In general, I use the following guidelines for using modals:
Is it focused? Every time you throw a modal in front of a user, you're disrupting their workflow. Disruption isn't always bad. Sometimes that's what you want. But you have to realize you're doing that and use it for your benefit. Items within a modal should self-contained. A good rule of thumb is that a modal should be used only when it's content is focused or can be shown on it's own page. Examples of this are Pinterest cards, Trello pins, or Behance posts. Notice that they're all self-contained posts, which can be deep-linked to, but all use modals in-line to focus the user's attention on one specific item. The user doesn't have to remember other items in order to interact with it.
Is it consistent? Without clear guidelines for when and how items like modals can be used, they can lose their effectiveness because they'll be used all over the place. Unfortunately a poor example of this is right here at Stack Exchange. On your user profile, your top-level menu contains links to "Edit • Privileges • Preferences • Flair • Apps", all of which take you other pages. The last item in that list, "My Logins", opens in a modal. This isn't consistent with how modals are used elsewhere to alert the user or help them focus on a task.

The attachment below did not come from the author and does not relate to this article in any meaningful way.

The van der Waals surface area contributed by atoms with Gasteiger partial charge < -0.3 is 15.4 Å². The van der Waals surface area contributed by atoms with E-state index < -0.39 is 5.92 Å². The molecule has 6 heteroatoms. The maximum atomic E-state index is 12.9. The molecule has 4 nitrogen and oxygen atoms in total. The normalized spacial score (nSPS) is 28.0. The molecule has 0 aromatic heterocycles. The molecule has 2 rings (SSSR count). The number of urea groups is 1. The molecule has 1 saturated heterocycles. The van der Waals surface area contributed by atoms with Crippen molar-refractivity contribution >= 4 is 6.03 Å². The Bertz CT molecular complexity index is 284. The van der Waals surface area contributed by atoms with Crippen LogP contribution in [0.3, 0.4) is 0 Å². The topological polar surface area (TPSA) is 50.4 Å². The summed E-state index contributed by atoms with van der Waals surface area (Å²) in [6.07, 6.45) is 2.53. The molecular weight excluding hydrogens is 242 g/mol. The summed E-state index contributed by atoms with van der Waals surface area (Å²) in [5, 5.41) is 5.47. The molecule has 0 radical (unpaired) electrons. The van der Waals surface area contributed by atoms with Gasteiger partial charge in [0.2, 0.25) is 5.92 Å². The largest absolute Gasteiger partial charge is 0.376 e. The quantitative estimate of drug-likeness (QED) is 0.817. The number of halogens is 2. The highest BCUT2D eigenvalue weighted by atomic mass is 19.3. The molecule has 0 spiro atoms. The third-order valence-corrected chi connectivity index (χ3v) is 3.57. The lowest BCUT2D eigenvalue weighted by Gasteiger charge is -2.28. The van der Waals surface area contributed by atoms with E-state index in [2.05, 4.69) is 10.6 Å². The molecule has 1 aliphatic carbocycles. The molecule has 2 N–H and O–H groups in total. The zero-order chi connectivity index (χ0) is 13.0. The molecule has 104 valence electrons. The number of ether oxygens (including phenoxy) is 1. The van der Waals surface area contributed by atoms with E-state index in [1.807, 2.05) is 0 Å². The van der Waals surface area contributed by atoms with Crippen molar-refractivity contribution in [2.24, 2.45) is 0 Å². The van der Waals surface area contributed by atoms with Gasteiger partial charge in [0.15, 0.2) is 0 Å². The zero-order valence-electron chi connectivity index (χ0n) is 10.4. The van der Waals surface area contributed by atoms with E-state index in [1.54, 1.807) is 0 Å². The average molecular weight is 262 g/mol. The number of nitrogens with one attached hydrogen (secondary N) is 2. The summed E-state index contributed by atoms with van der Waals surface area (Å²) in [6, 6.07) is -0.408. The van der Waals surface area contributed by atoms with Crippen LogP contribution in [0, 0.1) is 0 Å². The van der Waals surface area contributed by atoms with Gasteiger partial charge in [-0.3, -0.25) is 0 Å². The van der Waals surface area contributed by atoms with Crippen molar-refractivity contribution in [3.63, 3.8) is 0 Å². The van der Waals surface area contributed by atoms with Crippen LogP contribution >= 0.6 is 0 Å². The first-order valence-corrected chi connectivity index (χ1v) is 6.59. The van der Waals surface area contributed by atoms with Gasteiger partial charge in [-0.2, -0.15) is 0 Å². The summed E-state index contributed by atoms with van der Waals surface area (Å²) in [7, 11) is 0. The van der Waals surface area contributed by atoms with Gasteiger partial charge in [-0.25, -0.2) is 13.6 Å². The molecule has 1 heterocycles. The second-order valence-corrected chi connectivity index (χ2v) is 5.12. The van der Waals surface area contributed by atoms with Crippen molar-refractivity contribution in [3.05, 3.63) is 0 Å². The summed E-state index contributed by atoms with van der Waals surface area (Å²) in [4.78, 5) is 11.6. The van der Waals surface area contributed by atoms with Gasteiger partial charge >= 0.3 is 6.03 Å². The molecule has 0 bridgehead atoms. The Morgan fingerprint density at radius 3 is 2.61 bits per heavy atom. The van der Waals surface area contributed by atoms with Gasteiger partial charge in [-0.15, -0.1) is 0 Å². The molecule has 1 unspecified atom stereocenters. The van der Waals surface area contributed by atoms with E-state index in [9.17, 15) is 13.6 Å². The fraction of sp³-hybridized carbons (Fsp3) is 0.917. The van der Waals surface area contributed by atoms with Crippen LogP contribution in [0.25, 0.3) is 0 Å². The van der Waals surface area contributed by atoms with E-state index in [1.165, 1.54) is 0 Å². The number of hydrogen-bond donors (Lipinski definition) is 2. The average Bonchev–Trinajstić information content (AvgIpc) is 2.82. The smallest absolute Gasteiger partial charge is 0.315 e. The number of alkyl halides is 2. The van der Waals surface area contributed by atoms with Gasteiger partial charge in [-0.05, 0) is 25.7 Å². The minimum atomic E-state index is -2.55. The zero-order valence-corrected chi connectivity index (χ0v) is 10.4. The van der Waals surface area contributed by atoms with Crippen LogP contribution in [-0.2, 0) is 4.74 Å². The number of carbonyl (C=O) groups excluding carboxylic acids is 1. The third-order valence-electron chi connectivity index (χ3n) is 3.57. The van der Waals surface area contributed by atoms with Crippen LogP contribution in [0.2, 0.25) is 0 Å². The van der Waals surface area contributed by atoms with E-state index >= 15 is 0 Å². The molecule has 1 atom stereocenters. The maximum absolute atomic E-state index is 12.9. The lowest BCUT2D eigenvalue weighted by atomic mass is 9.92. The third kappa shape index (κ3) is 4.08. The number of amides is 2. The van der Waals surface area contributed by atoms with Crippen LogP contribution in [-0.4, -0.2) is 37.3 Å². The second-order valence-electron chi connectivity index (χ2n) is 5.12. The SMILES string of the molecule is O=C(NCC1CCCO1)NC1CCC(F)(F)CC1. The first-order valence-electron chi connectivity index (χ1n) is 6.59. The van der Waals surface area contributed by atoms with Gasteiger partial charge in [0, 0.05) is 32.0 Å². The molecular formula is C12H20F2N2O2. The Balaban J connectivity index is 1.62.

Is it overly complex? Using a modal on top of another modal is a big red flag that something broke down in your workflow. If your workflow requires a second modal, you probably have some bigger issues with complexity within your modal. Remember: some of the best use cases for modals are focused, simple content. Squarespace use multiple modals for when you add certain content. And while I love the product, this is the item I hate the most in the product. It's confusing and tedious.
Modals are a great tool. Their overuse can blunt their effectiveness in your workflow, though.